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10-06-2010 | Gastroenterology | Article

MiR-31 dysregulation linked to IBD neoplasia

Abstract

Free abstract

MedWire News: Dysregulation of micro RNA-31 (miR-31) is associated with progression from chronic inflammation to dysplasia, a precancerous indication, in patients with inflammatory bowel disease (IBD), suggest study results.

“Aberrant miR expression has been linked to carcinogenesis; however, no reports document a relationship between IBD-related neoplasia and altered miR expression,” say Alexandru Olaru (Johns Hopkins University School of Medicine, Baltimore, Maryland, USA) and colleagues.

Olaru and team used miR microarrays and the quantitative reverse-transcriptase polymerase chain reaction (RT-PCR) to test for miR dysregulation in 175 colon samples.

These comprised 55 normal specimens from 14 patients with no history of cancer or IBD, 35 chronically inflamed and 22 noninflamed samples from 35 patients with IBD, 11 samples from patients with IBD dysplasia, 37 samples from patients with IBD-related cancer, and 15 samples from patients with sporadic colorectal cancer.

Microarray analysis identified 32 miRs that were differentially expressed between inflamed and dysplastic colon tissue, 22 of which were upregulated and 10 downregulated in IBD dysplastic versus inflamed colon tissue.

RT-PCR was then used for validated purposes and was carried out on six of the 32 miRs, one of which was miR-31, with differential expression being confirmed for all six types.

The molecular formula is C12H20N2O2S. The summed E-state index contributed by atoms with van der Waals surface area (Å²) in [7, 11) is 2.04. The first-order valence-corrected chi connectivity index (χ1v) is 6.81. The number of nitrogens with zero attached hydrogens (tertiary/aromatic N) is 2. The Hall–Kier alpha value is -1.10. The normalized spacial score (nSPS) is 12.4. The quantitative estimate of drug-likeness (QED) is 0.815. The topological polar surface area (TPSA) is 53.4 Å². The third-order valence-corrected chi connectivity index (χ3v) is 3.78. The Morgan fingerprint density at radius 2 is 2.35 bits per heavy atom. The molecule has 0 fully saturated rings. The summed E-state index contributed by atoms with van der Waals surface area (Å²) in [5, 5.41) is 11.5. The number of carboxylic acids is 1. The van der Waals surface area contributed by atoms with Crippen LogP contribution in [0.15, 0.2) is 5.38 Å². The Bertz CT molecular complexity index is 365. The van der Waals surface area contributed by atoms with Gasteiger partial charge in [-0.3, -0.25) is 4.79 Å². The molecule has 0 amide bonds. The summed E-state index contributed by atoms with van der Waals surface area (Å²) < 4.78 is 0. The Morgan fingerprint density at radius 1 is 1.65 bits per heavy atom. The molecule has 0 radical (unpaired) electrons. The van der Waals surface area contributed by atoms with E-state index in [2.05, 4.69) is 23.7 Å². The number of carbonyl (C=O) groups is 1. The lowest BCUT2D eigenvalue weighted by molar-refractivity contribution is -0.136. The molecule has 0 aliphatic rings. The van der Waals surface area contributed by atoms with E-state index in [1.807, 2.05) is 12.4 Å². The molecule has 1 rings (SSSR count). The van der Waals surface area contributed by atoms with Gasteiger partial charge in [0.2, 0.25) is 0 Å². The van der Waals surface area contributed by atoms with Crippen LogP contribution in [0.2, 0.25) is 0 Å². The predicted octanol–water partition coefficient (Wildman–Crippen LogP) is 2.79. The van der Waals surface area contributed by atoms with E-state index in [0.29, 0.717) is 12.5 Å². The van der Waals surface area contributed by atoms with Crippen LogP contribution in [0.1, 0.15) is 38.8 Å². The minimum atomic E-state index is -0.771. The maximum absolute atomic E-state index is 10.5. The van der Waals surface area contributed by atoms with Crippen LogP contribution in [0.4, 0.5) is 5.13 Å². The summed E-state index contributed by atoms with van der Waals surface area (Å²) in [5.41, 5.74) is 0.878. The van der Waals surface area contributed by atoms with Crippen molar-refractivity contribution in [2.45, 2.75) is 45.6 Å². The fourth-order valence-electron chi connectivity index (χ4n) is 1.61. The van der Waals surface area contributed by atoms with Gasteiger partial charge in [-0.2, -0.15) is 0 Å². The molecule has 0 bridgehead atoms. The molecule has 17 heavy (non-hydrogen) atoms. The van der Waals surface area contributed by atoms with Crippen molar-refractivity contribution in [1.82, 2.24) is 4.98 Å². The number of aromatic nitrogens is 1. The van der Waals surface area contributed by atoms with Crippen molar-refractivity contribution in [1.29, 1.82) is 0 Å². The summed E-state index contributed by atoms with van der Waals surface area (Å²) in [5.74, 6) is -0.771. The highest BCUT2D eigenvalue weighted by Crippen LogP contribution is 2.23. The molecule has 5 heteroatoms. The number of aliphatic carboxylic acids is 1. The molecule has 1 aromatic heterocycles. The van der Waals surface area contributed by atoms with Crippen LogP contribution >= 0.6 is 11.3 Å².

When levels of miR-31 expression were assessed at each stage of the IBD neoplastic transformation, levels were found to increase significantly in the progression from chronic inflammation to dysplasia in IBD colon tissue.

In addition, miR-31 levels were 8.2 fold higher in IBD patients compared with controls and 6.23 fold higher in patients with active as opposed to inactive disease.

Of note, no differences in miR-31 expression were seen between IBD dysplasia and IBD carcinoma, suggesting that “miR-31 upregulation is an early event in the neoplastic transformation,” say the authors.

Overall, expression of miR-31 was 61.38 and 11.00 fold higher in specimens from patients with IBD neoplasia than those from controls and patients with IBD, respectively.

“Taken together, these results suggest that miR-31 exhibits a stepwise progression from normal to chronic inflammation to neoplasia,” conclude Olaru et al in the journal Inflammatory Bowel Diseases.

MedWire (www.medwire-news.md) is an independent clinical news service provided by Current Medicine Group, a trading division of Springer Healthcare Limited. © Springer Healthcare Ltd; 2010

By Helen Albert